Youth culture has more influence on young people’s
involvement in street crime than their individual personality or
history. This was the conclusion of the Youth Justice Board’s
major study which found that the importance of image to social
status – possession of the right clothes and accessories
– made young people feel that without the latest mobile phone
they themselves would be picked on. The researchers also identified
a culture which glamorised violence and domination – so for a
few young people, robbing a posh kid or a nerd was an exciting
The other major influence on whether young people committed
street robberies was where they lived. Street crime is increasing
most rapidly among under-17s in neighbourhoods where those whose
parents cannot afford to buy them their must-have mobile phones
live among youngsters whose parents can and do. Where people
co-exist without a sense of community, and where disparities of
income are starkly obvious, consumer culture coupled with rapidly
changing technology is fuelling street robbery.
For the government, these findings must be alarming. It suggests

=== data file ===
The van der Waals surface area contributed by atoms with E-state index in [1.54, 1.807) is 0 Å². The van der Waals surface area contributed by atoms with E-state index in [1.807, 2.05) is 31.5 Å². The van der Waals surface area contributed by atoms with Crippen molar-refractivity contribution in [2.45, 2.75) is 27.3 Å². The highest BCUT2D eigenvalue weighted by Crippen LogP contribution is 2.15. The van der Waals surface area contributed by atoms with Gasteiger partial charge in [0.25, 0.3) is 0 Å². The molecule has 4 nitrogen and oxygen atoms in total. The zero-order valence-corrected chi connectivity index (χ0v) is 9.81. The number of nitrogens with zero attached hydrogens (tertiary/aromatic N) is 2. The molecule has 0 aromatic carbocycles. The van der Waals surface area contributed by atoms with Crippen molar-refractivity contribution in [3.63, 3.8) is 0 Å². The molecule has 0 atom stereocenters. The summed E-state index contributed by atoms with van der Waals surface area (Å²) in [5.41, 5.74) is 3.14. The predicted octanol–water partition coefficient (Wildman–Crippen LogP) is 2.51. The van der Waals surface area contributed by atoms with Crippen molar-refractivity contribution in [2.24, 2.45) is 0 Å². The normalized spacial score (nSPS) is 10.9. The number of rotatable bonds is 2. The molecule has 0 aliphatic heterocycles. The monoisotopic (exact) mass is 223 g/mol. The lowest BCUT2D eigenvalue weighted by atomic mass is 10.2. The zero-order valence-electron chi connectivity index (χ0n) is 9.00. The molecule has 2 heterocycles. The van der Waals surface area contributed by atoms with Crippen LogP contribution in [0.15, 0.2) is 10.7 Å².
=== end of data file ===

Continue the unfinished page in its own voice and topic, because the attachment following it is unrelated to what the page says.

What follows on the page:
interventions which target individual children, for example the
vast and costly identification, referral and tracking initiative,
may miss the point. Street crime is the result of social factors,
some of which may not be open to influence by governments –
at least in the short term.
But news that the Splash-Plus arts and sports programme reduced
street crime by half in some areas last summer suggest, as
psychologist Paul Stallard argues, that schemes which target all
young people in a neighbourhood maybe a more effective use of
resources than case-work with individuals. Projects like Splash
Plus work not just by giving young people something to do other but
by shifting – however fleetingly – their priorities.
For a few weeks, owning that shiny little photo-messaging Nokia
doesn’t seem quite so essential.